It is something else to be welcomed into that place and made to feel at home – which is an experience two-time Olympic gold medalist Heather Moyse, got last week during a Canada 150 voyage through northern Nunavut.
“(It was) an extremely profound experience for me in all regards,” the Summerside native said.
She flew back to Toronto from the territory on Monday.
Moyse was invited earlier this year to take part in the Canada C3 project, which is an initiative by the Students on Ice Foundation. It is a 150-day sailing journey from Toronto, to Victoria, B.C., via the Northwest Passage.
The project invited athletes, artists, scientists, students, Indigenous elders and other community leaders to travel on various legs of the journey, which is being undertaken on a former Coast Guard icebreaker.
The vessel stops in many communities along the way and interacts with the people in the communities.
Moyse was on the eighth leg of the expedition, from Qukiqtarjuaq to Pond Inlet on Baffin Island. She visited two Inuit communities during her time on the vessel, Clyde River and Pond Inlet.
They saw towering icebergs, cavernous fjords, and all kinds of wildlife, though (much to Moyse’s disappointed) only one polar bear far off in the distance.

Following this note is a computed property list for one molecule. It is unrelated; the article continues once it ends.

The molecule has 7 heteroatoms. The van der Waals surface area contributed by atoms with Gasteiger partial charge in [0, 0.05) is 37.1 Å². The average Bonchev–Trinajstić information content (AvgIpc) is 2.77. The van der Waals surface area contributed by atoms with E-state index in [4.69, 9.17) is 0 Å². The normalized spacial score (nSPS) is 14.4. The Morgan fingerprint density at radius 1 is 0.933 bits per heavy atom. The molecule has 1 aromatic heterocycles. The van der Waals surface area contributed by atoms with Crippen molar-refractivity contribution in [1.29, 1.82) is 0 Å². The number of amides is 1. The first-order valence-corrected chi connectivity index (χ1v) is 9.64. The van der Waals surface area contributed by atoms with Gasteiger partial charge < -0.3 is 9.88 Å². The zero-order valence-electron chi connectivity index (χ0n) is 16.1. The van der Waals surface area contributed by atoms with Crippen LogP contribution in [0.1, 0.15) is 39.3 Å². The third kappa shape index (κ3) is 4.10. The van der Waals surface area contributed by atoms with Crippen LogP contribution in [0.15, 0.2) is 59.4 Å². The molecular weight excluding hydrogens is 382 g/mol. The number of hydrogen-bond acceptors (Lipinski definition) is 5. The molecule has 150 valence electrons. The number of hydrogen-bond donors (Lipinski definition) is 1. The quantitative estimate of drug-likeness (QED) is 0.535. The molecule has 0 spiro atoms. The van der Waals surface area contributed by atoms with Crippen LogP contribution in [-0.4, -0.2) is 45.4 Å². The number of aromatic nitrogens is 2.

They also got to meet with local residents, which Moyse said was a powerful experience.
She especially enjoyed talking with local kids. She told them about growing up in a small place like P.E.I. and that even though they’re from a remote community they can achieve great things. They showed her around their communities, taught her how to play their games and told her about their lives.
But even though visiting those places and seeing the artic scenery was magnificent, it was the conversations Moyse had with her shipmates that has probably had the greatest impact on her and will stay with her the longest, she said.
There was a diverse group with her leg of the expedition and they talked a lot about Canada’s less than sterling history Indigenous peoples.
“We had a lot of really difficult conversations,” she said.
“What I’m going to take away is the different perspectives I was exposed to. The perspectives of those Inuit communities and the sharing we had from various people on the ship… perspectives I was not aware of prior to going on the ship.
“I’m certainly going to be walking away with leaps and bounds of personal growth but also knowing that there is a lot more to learn and a lot more to do.”
To learn more about Canada C3 or to follow the ship’s journey through the arctic, visit its website at www.canadac3.ca.